Shah, C.J. - A Hindu Undivided Family was registered in the name of Doma Sao Kishun Lal as a dealer under the Bihar Sales Tax Act, 1944. The family was assessed to tax under Section 10 of the Bihar Sales Tax Act, 1944 for six quarters ending March 31, 1947. The Bihar Sales Tax Act, 1944 was replaced and was replaced by the Bihar Sales Tax Act, 1947, but under Section 32 of the Repealing Act liability to pay tax incurred before the date of such repeal and proceedings pending on the said date as also all proceedings initiated after the commencement of the Bihar Sales Tax Act, 1947 and relating to any such liability incurred before the date of such repeal were to be continued and disposed of or initiated and disposed of, as the case may be, as if the 1947 Act had not been enacted.
2. In 1962 the Commissioner of Sales Tax revised the assessment of the Hindu Undivided Family and assessed it to pay Rs. 40,729.89 as tax. Proceedings were then commenced for realisation of the dues and a tax certificate was filed before the Certificate Officer, Patna against Doma Sao Mohanlal the present appellant. It was contended by the appellant that it had no connection with the Hindu Undivided Family firm of Doma Sao Kishun Lall and the appellant could not be called upon to pay the dues under assessment orders passed in 1962 against the firm of the Hindu Undivided Family of Doma Sao Kishun Lall. The Certificate Officer rejected the contention of the appellant. The order was confirmed in appeal by the Collector of Patna and by the Commissioner of Patna Division and also by the Board of Revenue. A petition filed by the appellant before the High Court of Patna was summarily rejected.
3. Tax was assessed against the Hindu Undivided Family carrying on business in the name of Domo Sao Kishun Lall. The appellant claims that in August 1946, the Hindu Undivided Family was dissolved and the members of the Family became partners under a deed executed on September 26, 1946 to carry on the business which were carried on by the Hindu Undivided Family. That partnership was dissolved and another partnership was formed on April 22, 1947. This partnership continued till April 11, 1955 and after certain arbitration proceedings that firm was also dissolved and a new partnership was constituted in the name and style of Doma Sao Mohanlal under a deed dated April 18, 1956, and the business was continued by the two partners Mohanlal and Lakshmi Prasad, where as the other partners carried on another business.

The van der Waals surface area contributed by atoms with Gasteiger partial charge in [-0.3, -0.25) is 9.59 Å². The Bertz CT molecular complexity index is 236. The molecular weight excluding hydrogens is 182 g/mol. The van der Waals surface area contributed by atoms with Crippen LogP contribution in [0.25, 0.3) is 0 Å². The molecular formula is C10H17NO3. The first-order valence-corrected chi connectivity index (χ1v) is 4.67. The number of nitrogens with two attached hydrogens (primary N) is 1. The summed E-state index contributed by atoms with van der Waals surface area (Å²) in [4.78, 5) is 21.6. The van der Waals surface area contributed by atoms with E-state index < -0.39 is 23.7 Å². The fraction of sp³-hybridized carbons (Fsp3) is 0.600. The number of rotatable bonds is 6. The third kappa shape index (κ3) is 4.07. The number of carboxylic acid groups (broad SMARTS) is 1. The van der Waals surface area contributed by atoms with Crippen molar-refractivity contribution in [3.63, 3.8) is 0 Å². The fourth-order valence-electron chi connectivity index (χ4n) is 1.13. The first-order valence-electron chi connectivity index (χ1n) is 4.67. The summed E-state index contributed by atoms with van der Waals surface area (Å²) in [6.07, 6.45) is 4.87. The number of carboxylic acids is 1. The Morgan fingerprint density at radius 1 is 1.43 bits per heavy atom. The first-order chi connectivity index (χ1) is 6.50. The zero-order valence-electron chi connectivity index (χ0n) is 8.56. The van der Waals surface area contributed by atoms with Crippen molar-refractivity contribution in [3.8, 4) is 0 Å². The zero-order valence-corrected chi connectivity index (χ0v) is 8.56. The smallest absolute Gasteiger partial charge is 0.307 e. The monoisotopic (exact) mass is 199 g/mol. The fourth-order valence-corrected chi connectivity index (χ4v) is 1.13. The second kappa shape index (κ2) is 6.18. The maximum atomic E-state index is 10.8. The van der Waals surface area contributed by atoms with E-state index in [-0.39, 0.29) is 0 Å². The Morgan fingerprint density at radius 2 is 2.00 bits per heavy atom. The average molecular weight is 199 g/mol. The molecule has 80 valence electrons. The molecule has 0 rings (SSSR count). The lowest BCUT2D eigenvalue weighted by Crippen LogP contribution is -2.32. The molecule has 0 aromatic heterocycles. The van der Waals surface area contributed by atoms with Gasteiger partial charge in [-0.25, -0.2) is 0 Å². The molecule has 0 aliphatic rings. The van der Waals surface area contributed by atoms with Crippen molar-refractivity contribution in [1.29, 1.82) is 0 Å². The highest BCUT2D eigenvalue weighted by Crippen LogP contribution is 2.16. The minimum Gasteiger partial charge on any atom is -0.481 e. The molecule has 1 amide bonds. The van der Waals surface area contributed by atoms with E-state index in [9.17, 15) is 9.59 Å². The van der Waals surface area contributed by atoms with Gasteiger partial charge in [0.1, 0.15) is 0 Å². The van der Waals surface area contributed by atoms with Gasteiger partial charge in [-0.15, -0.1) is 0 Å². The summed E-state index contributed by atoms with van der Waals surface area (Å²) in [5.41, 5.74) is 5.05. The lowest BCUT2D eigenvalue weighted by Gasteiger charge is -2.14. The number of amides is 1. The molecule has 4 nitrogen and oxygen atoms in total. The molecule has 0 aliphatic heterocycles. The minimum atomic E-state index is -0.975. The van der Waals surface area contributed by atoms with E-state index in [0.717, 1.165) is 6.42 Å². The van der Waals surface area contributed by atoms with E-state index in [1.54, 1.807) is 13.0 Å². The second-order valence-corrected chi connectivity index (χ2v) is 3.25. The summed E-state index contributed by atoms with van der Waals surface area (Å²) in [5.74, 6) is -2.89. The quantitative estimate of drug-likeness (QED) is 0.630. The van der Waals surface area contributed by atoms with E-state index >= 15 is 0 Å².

4. The Tax Officer sought to recover the tax assessed against the Hindu Undivided Family Doma Sao Kishun Lall from the present appellant Liability to pay sales tax is a statutory liability : it is not contractual. The liability to sales may be enforced by summary process only in the manner provided by the Act. Under Section 4 of the Bihar Sales Tax Act, 1944, every dealer whose gross turnover during the year immediately preceding the commencement of the Act exceeded Rs. 5,000/- was liable to pay tax under the Act on sales effected after the date was so notified. Section 7 provided for registration of dealers. Section 9 provided for filing of returns and Section 10 provided for assessment of tax. Under Section 11 tax was made payable under the Act in the manner provided at such intervals as may be prescribed. Sub-section (4) of section 11 provided that the amount of tax assessed under sub-section (b) of Section 10 together with the penalty directed to be paid under that sub-section shall be paid by the dealer into a Government treasury by such date as may be specified in a notice issued by the Commissioner for the purpose. By sub-section (5) of Section 11 it was provided.